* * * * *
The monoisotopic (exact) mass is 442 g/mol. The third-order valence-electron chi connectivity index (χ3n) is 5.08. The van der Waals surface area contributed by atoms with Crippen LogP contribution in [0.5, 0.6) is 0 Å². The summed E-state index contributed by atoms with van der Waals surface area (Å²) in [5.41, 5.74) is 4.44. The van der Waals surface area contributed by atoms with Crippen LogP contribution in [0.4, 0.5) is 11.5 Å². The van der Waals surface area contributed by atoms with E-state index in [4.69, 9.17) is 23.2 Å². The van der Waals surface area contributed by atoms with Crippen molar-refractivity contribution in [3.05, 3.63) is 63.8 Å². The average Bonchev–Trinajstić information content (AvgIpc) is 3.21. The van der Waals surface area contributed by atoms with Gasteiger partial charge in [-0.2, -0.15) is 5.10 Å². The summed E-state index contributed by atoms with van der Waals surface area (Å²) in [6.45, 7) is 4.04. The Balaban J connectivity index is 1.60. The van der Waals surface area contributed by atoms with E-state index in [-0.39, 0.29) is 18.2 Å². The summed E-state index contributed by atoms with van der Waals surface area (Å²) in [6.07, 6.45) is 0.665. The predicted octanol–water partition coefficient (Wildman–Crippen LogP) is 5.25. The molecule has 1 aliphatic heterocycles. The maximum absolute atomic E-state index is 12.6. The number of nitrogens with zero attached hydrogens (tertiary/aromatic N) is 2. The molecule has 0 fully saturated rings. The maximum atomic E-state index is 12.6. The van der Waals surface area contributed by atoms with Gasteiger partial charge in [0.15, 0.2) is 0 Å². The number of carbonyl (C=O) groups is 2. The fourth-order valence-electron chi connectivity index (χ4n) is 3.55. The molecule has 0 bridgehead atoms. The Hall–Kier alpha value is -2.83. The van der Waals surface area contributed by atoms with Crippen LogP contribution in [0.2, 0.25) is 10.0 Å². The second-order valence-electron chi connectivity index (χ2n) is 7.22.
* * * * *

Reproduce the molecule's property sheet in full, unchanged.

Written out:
The monoisotopic (exact) mass is 442 g/mol. The third-order valence-electron chi connectivity index (χ3n) is 5.08. The van der Waals surface area contributed by atoms with Crippen LogP contribution in [0.5, 0.6) is 0 Å². The summed E-state index contributed by atoms with van der Waals surface area (Å²) in [5.41, 5.74) is 4.44. The van der Waals surface area contributed by atoms with Crippen LogP contribution in [0.4, 0.5) is 11.5 Å². The van der Waals surface area contributed by atoms with E-state index in [4.69, 9.17) is 23.2 Å². The van der Waals surface area contributed by atoms with Crippen molar-refractivity contribution in [3.05, 3.63) is 63.8 Å². The average Bonchev–Trinajstić information content (AvgIpc) is 3.21. The van der Waals surface area contributed by atoms with Gasteiger partial charge in [-0.2, -0.15) is 5.10 Å². The summed E-state index contributed by atoms with van der Waals surface area (Å²) in [6.45, 7) is 4.04. The Balaban J connectivity index is 1.60. The van der Waals surface area contributed by atoms with E-state index in [-0.39, 0.29) is 18.2 Å². The summed E-state index contributed by atoms with van der Waals surface area (Å²) in [6.07, 6.45) is 0.665. The predicted octanol–water partition coefficient (Wildman–Crippen LogP) is 5.25. The molecule has 1 aliphatic heterocycles. The maximum absolute atomic E-state index is 12.6. The number of nitrogens with zero attached hydrogens (tertiary/aromatic N) is 2. The molecule has 0 fully saturated rings. The maximum atomic E-state index is 12.6. The van der Waals surface area contributed by atoms with Gasteiger partial charge in [0.15, 0.2) is 0 Å². The number of carbonyl (C=O) groups is 2. The fourth-order valence-electron chi connectivity index (χ4n) is 3.55. The molecule has 0 bridgehead atoms. The Hall–Kier alpha value is -2.83. The van der Waals surface area contributed by atoms with Crippen LogP contribution in [0.2, 0.25) is 10.0 Å². The second-order valence-electron chi connectivity index (χ2n) is 7.22.